Was just reading about some anonymous structures and how it is isn't standard and some general use case for it is undefined behaviour...

This is the basic case:

struct Point {
    union {
       struct {
           float x, y;
       };
       float v[2];
    };
};

So writing to x and then reading from v[0] would be undefined in that you would expect them to be the same but it may not be so.

Not sure if this is in the standard but unions of the same type...

union{ float a; float b; };

Is it undefined to write to a and then read from b ?

That is to say does the standard say anything about binary representation of arrays and sequential variables of the same type.

  • You can just highlight the code snippet and hit Ctrl+K. Only use backticks for short one line code. – jrok Jun 24 '13 at 10:34
  • Unnamed structs in unions are not part of ISO-C++ (although they are supported by many compilers as an extension). – ComicSansMS Jun 24 '13 at 10:37
  • @ComicSansMS Good point, but... Give the struct a name, and his question is still just as valid. – James Kanze Jun 24 '13 at 10:43
  • @JamesKanze Of course, I did not mean to criticize the question, I just wanted to point it out. Though now that I think of it, the particular construct used by the OP becomes a lot less useful when forced to use named structs instead. – ComicSansMS Jun 24 '13 at 10:49

The standard says that reading from any element in a union other than the last one written is undefined behavior. In theory, the compiler could generate code which somehow kept track of the reads and writes, and triggered a signal if you violated the rule (even if the two are the same type). A compiler could also use the fact for some sort of optimization: if you write to a (or x), it can assume that you do not read b (or v[0]) when optimizing.

In practice, every compiler I know supports this, if the union is clearly visible, and there are cases in many (most?, all?) where even legal use will fail if the union is not visible (e.g.:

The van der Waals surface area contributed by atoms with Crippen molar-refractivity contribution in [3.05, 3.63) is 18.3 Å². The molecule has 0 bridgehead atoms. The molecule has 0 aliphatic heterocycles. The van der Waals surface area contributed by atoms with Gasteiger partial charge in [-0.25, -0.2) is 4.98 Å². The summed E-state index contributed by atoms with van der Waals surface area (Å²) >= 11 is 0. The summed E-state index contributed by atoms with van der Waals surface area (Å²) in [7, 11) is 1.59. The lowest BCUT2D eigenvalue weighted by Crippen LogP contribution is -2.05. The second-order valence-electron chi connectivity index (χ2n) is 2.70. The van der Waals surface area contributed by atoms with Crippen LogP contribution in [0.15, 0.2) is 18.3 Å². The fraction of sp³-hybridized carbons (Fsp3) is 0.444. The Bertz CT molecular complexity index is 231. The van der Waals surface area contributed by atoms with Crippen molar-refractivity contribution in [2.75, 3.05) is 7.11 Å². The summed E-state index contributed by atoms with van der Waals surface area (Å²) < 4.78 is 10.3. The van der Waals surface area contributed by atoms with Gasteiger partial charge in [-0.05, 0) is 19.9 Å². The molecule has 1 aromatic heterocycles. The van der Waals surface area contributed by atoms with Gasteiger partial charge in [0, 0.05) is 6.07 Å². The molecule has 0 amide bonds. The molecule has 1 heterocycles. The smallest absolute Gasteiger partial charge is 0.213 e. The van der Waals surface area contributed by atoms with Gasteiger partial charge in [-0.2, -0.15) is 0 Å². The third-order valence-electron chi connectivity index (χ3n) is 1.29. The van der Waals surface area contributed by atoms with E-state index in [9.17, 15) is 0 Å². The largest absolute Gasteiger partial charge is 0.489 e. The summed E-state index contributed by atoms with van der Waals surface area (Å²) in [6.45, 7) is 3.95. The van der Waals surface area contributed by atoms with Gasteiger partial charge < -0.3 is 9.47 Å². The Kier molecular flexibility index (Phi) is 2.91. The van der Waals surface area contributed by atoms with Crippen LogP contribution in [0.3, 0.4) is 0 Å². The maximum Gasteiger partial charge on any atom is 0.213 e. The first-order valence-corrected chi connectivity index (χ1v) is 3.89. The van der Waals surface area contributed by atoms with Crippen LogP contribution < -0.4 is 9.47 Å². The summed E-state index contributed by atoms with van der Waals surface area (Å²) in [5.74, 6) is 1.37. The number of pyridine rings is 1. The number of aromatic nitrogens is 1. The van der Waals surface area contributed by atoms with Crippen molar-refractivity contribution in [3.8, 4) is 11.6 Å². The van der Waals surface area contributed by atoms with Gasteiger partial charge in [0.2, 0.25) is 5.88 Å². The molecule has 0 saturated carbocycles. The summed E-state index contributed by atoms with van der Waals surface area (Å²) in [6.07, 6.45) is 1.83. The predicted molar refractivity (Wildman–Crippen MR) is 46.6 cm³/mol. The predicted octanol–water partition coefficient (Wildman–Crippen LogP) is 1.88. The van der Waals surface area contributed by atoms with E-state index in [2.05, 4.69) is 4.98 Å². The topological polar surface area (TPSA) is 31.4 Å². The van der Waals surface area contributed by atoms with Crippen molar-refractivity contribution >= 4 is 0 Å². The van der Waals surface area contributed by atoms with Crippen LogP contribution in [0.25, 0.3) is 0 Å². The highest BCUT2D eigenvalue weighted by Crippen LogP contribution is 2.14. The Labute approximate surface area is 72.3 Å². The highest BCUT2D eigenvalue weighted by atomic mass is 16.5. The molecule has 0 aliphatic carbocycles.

union  U { int i; float f; };

int f( int* pi, int* pf ) { int r = *pi; *pf = 3.14159; return r; }

//  ...
U u;
u.i = 1;
std::cout << f( &u.i, &u.f );

I've actually seen this fail with g++, although according to the standard, it is perfectly legal.)

Also, even if the compiler supports writing to Point::x and reading from Point::v[0], there's no guarantee that Point::y and Point::v[1] even have the same physical address.

  • Thanks for the reply! Your last point about y and v[1] having no guarantee reminded me of some opengl code, specifically passing vertex data to the gpu. Not sure if you are familiar with glVertexAttribPointer() but I assume code will look like this: struct Vertex { float x, y, z; float u, v; } vertices[10]; glVertexAttribPointer( ..., 3, GL_FLOAT, ... , &verticies.x); I assume opengl would treat it as an array but if there is no guarantee it is the same then this code would be considered undefined ? – johndoe Jun 24 '13 at 15:45
  • @skin If they actually do treat &verticies.x as a pointer to the first element of an array, the behavior is undefined (and there are, or at least have been compilers which would crash on execution in such cases). – James Kanze Jun 24 '13 at 16:06

The standard requires that in a union "[e]ach data member is allocated as if it were the sole member of a struct." (9.5)

It also requires that struct { float x, y; } and float v[2] must have the same internal representation (9.2) and thus you could safely reinterpret cast one as the other

Taken together these two rules guarantee that the union you describe will function provided that it is genuinely written to memory. However, because the standard only requires that the last data member written be valid it's theoretically possible to have an implementation that fails if the union is only used as a local variable. I'd be amazed if that ever actually happens, however.

  • ...the only "guarantee" here is that there is no guarantee if you try to read a member other than the one last written. I don't think talk about requirements for internal representation enters into that. Sure, GCC and other major compilers will happily provide the 'expected' type-punning behaviour, but I wouldn't imply to anyone that they can rely on this. – underscore_d Dec 31 '15 at 14:07

I did not get why you have used float v[2];

The simple union for a point structure can be defined as:

union{

struct {

    float a;
    float b;
};

} Point;

You can access the values in unioin as:

Point.a = 10.5; 

point.b = 12.2; //example
  • 1
    The whole point of the union is that you can access x as both Point.x and Point.v[0]. This is useful for example when dealing with different kinds of APIs that prefer either the array or the coordinate-based form. – ComicSansMS Jun 24 '13 at 10:56
  • That's not what the question is about and your union doesn't even make sense to be union at all, a struct would have done (but again, this is entirely irrelevant for the actual question, aynway). – Christian Rau Jun 24 '13 at 11:07

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